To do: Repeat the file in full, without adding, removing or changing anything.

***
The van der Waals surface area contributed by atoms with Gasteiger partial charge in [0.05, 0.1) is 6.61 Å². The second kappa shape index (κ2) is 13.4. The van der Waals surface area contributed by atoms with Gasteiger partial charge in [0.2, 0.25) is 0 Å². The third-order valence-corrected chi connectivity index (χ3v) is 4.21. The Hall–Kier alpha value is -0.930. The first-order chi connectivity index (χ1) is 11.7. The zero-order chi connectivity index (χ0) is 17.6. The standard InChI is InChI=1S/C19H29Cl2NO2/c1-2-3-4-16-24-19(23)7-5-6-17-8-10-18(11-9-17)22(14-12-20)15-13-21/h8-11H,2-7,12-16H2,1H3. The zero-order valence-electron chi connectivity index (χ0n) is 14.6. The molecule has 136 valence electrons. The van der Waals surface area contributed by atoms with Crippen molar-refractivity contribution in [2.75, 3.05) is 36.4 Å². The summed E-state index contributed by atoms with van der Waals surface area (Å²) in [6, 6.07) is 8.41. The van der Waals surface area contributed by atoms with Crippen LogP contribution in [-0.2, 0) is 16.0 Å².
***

The van der Waals surface area contributed by atoms with Gasteiger partial charge in [0.05, 0.1) is 6.61 Å². The second kappa shape index (κ2) is 13.4. The van der Waals surface area contributed by atoms with Gasteiger partial charge in [0.2, 0.25) is 0 Å². The third-order valence-corrected chi connectivity index (χ3v) is 4.21. The Hall–Kier alpha value is -0.930. The first-order chi connectivity index (χ1) is 11.7. The zero-order chi connectivity index (χ0) is 17.6. The standard InChI is InChI=1S/C19H29Cl2NO2/c1-2-3-4-16-24-19(23)7-5-6-17-8-10-18(11-9-17)22(14-12-20)15-13-21/h8-11H,2-7,12-16H2,1H3. The zero-order valence-electron chi connectivity index (χ0n) is 14.6. The molecule has 136 valence electrons. The van der Waals surface area contributed by atoms with Crippen molar-refractivity contribution in [2.75, 3.05) is 36.4 Å². The summed E-state index contributed by atoms with van der Waals surface area (Å²) in [6, 6.07) is 8.41. The van der Waals surface area contributed by atoms with Crippen LogP contribution in [-0.2, 0) is 16.0 Å².